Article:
Yes.

                            Mike


    Small wheel turn by the fire and rod, big wheel turn by the grace of god.

                            Mike

    Small wheel turn by the fire and rod, big wheel turn by the grace of god.

(post #107694, reply #5 of 16)

There used to be a couple of guys hanging out here that specialized in groined vaults. Here are two threads from the Photo Gallery archive:

http://forums.taunton.com/n/mb/message.asp?webtag=tp-breaktime&msg=83167.1

http://forums.taunton.com/n/mb/message.asp?webtag=tp-breaktime&msg=76706.1

SCott.

(post #107694, reply #6 of 16)

Are you sure there is nothing above the ceiling to worry about. This sounds like the "drop" used in condos to cover the condo above pipes for the kitchen/bathroom.


If you are making a "curved" ceiling make it enough to show. maybe a 4" rise across the span.  Use plywood to make the curved framing members. Attach to the existing ceiling frame work.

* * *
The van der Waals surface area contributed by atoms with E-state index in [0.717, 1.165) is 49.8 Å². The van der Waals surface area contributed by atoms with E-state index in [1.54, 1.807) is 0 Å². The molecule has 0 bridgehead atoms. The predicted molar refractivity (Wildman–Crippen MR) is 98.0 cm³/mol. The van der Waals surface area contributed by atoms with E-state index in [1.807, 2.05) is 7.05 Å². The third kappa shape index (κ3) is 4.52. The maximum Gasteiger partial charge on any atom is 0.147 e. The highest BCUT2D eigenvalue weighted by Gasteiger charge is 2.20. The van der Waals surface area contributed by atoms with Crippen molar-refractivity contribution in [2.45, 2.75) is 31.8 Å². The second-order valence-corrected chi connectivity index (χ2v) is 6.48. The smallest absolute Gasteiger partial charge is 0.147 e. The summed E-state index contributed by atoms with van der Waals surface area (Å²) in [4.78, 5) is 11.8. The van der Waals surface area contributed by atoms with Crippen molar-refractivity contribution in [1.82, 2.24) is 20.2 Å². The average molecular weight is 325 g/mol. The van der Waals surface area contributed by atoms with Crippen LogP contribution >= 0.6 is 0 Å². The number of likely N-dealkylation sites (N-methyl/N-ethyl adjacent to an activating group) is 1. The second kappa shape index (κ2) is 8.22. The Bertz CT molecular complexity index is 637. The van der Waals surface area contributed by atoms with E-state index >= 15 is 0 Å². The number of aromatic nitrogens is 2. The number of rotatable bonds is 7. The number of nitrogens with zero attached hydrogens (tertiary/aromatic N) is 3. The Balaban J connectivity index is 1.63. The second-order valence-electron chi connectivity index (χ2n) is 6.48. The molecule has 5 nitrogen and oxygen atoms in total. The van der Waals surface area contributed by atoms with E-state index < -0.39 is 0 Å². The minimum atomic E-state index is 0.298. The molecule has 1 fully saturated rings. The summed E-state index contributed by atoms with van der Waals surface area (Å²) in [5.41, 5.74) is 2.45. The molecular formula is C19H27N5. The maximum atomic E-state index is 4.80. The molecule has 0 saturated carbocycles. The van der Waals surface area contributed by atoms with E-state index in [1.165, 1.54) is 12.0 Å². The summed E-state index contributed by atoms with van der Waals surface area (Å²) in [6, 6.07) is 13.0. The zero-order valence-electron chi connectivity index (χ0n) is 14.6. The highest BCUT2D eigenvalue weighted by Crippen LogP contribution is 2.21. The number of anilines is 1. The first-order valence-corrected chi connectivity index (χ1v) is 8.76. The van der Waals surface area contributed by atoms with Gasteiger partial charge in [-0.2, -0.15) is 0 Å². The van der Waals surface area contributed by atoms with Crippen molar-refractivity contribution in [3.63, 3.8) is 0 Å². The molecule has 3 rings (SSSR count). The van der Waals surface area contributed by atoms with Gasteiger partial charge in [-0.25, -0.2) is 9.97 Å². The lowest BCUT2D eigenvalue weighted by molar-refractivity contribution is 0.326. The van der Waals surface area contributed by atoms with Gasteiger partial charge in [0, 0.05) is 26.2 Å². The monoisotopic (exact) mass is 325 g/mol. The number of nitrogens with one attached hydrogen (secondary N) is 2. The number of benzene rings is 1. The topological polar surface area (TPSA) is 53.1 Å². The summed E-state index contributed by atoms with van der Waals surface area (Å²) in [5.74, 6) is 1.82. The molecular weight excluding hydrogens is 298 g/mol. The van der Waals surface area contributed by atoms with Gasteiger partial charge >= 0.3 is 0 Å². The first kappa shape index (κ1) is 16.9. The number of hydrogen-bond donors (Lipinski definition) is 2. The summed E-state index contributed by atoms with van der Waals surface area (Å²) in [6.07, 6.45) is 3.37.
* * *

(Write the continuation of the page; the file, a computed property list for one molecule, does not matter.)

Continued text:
Span across with furring strips. Then drywall with two layers of 3/8" to follow the curve with ease.


You don't need a heavy duty frame work to carry the drywall. Try to keep it simple.

(post #107694, reply #10 of 16)

Yes on the trying to keep it simple. This very much like the condo ceiling you describe, my mom's condos that is in a high rise, is like that to hide the plumbing from the above unit. Mine is single story/family house, Not even a lot of wires up there, I have moved most of the blown in insulation already, the only thing is romex going to the light.

Wallyo

(post #107694, reply #13 of 16)

Looking for more input on this subject if it is out there.

wallyo

(post #107694, reply #14 of 16)

I'm not really going to add anything, just explain it differently maybe.  I haven't done this exactly but quit a few arches and barrels and such.  I work with wood so I would use wood.